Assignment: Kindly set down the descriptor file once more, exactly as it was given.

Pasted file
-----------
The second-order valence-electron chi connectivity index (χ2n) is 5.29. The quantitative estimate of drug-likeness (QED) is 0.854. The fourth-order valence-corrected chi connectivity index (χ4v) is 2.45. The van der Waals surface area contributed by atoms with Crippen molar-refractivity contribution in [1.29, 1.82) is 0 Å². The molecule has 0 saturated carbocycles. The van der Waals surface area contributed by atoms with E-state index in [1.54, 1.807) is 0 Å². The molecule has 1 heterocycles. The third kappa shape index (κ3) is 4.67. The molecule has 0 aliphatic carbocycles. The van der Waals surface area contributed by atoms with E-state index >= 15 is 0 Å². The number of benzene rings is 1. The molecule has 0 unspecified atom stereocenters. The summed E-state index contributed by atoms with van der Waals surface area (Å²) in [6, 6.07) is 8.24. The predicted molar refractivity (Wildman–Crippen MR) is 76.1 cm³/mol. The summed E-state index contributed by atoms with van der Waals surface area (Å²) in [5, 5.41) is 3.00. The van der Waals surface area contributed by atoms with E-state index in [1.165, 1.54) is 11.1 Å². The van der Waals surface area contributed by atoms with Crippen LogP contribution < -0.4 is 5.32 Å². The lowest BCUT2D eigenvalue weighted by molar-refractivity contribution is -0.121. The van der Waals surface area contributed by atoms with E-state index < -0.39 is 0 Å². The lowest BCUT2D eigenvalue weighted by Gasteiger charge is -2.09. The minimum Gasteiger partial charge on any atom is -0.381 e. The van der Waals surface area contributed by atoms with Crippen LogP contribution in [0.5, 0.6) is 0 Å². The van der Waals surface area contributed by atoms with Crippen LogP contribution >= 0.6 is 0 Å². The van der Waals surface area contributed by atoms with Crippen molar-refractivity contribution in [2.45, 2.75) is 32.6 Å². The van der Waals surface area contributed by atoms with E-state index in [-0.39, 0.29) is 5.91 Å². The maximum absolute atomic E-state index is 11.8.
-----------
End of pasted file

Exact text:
The second-order valence-electron chi connectivity index (χ2n) is 5.29. The quantitative estimate of drug-likeness (QED) is 0.854. The fourth-order valence-corrected chi connectivity index (χ4v) is 2.45. The van der Waals surface area contributed by atoms with Crippen molar-refractivity contribution in [1.29, 1.82) is 0 Å². The molecule has 0 saturated carbocycles. The van der Waals surface area contributed by atoms with E-state index in [1.54, 1.807) is 0 Å². The molecule has 1 heterocycles. The third kappa shape index (κ3) is 4.67. The molecule has 0 aliphatic carbocycles. The van der Waals surface area contributed by atoms with E-state index >= 15 is 0 Å². The number of benzene rings is 1. The molecule has 0 unspecified atom stereocenters. The summed E-state index contributed by atoms with van der Waals surface area (Å²) in [6, 6.07) is 8.24. The predicted molar refractivity (Wildman–Crippen MR) is 76.1 cm³/mol. The summed E-state index contributed by atoms with van der Waals surface area (Å²) in [5, 5.41) is 3.00. The van der Waals surface area contributed by atoms with E-state index in [1.165, 1.54) is 11.1 Å². The van der Waals surface area contributed by atoms with Crippen LogP contribution < -0.4 is 5.32 Å². The lowest BCUT2D eigenvalue weighted by molar-refractivity contribution is -0.121. The van der Waals surface area contributed by atoms with E-state index < -0.39 is 0 Å². The lowest BCUT2D eigenvalue weighted by Gasteiger charge is -2.09. The minimum Gasteiger partial charge on any atom is -0.381 e. The van der Waals surface area contributed by atoms with Crippen LogP contribution in [0.5, 0.6) is 0 Å². The van der Waals surface area contributed by atoms with Crippen LogP contribution >= 0.6 is 0 Å². The van der Waals surface area contributed by atoms with Crippen molar-refractivity contribution in [2.45, 2.75) is 32.6 Å². The van der Waals surface area contributed by atoms with E-state index in [-0.39, 0.29) is 5.91 Å². The maximum absolute atomic E-state index is 11.8.